Beth and I took a trip to Montana in early October to see Glacier National Park, while my father took care of our children. Then last week we took the family to an Oregon beach house for several days. Due to teacher workshops, the kids did not even miss any school!
This is McDonald Creek which flows into Lake McDonald in Glacier National Park. We saw a loon here. This is October 1st, 2002.
On the right is Mt. Oberlin (8,180 feet) while to the left is the road to Logan Pass (6,646 feet), but the road was closed 3 miles before the pass.
Down there in the middle is McDonald Creek as seen from up on the Garden Wall. Clements Mountain is the left (south, 8,760 feet). The fall colors were great!
Now it is October 9th, 2002, and we are on a family trip in the EuroVan to Pacific City, OR. This view is of Manzanita and Nehalem Bay OR at 45 ° 44 minutes North latitude, 123 ° 57 minutes West longitude. Our destination of Pacific City is another 50-60 miles south of here.
Here we are at the beach house. It is called The Lighthouse and rents for $145 a day off season. The best part is that it is right on the beach. We cooked all of our meals here and brought all of our food from home as there are very few stores in the area.
Here are Andrew and Brigham just moments after we arrived, already in their bathing suits and headed for the sea.
The house sleeps 8 people: 2 in the third story loft, 2 in a master suite on the second story, and 4 downstairs, 2 in a bunk room and 2 in another queen bed. The boys liked changing their swimming suits in the top loft and then throwing down their wet suits and towels to the ground floor. I had fun throwing balled up socks from down below into their area when they least expected it.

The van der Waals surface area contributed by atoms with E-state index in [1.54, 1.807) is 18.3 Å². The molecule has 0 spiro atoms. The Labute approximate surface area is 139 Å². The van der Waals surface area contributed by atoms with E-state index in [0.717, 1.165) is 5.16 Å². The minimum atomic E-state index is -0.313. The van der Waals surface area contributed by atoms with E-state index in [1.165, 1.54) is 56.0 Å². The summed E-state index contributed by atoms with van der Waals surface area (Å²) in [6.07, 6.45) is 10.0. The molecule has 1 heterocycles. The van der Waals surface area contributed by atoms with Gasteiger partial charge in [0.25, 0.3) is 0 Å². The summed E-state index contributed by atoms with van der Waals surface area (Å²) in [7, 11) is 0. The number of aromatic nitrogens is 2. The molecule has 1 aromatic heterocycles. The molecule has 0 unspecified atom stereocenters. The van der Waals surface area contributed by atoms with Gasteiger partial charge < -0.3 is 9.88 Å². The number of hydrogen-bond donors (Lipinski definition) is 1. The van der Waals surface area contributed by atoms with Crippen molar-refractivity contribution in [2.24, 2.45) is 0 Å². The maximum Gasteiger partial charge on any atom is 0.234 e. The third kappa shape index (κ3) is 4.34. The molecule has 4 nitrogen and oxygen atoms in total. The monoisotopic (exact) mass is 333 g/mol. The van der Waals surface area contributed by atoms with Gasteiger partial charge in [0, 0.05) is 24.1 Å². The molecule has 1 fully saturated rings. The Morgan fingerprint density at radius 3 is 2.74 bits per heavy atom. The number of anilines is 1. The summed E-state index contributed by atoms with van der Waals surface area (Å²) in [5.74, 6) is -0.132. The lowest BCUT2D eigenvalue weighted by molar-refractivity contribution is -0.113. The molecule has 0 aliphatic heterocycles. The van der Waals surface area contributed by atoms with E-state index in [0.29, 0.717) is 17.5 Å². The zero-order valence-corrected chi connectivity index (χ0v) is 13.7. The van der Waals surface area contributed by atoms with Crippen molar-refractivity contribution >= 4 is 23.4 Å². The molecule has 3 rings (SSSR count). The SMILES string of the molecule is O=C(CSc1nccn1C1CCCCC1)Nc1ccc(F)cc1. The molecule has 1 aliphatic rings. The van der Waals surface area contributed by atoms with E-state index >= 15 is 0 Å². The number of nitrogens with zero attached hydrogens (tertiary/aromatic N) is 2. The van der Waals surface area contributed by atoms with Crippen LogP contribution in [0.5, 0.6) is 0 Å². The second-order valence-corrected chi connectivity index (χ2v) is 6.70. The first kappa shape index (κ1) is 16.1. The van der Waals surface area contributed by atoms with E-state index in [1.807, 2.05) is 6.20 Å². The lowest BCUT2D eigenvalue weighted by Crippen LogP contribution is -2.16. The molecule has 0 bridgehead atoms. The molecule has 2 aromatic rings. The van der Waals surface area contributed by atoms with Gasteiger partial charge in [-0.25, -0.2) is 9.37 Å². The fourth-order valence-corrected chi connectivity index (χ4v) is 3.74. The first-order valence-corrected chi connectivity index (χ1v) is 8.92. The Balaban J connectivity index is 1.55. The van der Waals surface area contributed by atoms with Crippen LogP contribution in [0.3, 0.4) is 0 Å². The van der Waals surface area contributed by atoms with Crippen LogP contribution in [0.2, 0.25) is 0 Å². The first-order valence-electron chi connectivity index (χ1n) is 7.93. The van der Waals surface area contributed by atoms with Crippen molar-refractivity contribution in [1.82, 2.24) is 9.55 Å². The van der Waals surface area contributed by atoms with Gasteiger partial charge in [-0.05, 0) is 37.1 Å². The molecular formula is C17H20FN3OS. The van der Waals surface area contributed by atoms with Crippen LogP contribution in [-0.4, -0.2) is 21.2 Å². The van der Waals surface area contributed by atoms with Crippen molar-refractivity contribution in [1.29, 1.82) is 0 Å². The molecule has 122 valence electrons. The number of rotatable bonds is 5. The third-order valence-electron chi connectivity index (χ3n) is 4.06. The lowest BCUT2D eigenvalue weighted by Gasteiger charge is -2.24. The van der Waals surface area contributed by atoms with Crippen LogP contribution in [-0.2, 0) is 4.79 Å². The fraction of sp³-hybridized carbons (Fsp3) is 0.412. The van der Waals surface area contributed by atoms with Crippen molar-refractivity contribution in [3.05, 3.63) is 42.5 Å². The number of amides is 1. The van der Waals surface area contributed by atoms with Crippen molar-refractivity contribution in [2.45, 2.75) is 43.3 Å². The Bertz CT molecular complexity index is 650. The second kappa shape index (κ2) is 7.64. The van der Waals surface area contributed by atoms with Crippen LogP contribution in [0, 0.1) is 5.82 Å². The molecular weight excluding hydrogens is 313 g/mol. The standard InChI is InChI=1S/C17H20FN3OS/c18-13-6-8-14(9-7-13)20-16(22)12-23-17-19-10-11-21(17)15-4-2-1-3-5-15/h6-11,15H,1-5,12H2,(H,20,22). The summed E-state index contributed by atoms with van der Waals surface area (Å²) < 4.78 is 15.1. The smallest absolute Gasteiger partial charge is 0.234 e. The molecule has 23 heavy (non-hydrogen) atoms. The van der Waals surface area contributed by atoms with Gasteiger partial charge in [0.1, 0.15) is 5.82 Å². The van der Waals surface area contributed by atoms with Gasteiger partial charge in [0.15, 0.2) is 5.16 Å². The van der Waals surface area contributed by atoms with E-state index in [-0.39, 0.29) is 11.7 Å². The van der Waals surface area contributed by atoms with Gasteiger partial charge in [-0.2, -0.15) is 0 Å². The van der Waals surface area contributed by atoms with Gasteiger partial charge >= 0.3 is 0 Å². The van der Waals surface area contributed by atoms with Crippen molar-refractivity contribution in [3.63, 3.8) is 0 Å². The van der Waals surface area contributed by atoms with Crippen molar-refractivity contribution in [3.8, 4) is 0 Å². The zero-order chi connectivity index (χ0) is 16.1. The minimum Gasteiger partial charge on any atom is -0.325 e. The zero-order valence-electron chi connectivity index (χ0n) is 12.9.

Here is their aerial view of the downstairs. Beth and I pretty much sat in those chairs and read. One day a Least Sandpiper got stuck in our fireplace. I had to catch him with a towel and release him. We didn't dare let the bird fly into the interior of the house or we would never have got him out with those high ceilings!
This is why adults go to the beach: sunsets. They were beautiful! I spent a lot of time determining with my Jupiter sextant the exact location of this house, just for fun. I shot sunsets as well as afternoon sights. We are at N47°14', W123°58'.
This is why kids go to the beach: playing in the sand. They had a great time building this sand castle, and many others. The tides had a great variation here, with the surf's maximum point changing hundreds of feet between low and high tides.
In the distance is The Haystack, a rock of local importance. Here the surf is about to get the castle, so the kids furiously work on their water draining system, a moat that encircles the castle.
After the castle got clobbered, the kids were ready for some food and so we all headed back to the house, which is pictured on the left. It was so wonderful to be right on the beach. We could watch the kids play on the sand or in the water from inside the house.
The best part of these trips was not having to drive the kids places, not hearing the phone ring, and being able to enjoy the beauties of nature which really recharge the soul with peace and tranquility. It was very hard to return home to the real world.
We all had favorite activities. For the younger boys it was throwing a football on the beach; for the older four of us, it was reading. Reading Patrick O'Brian's books about the sea while on the beach is fabulous!
Created: 15 Oct 2002 Modified: 15 Oct 2002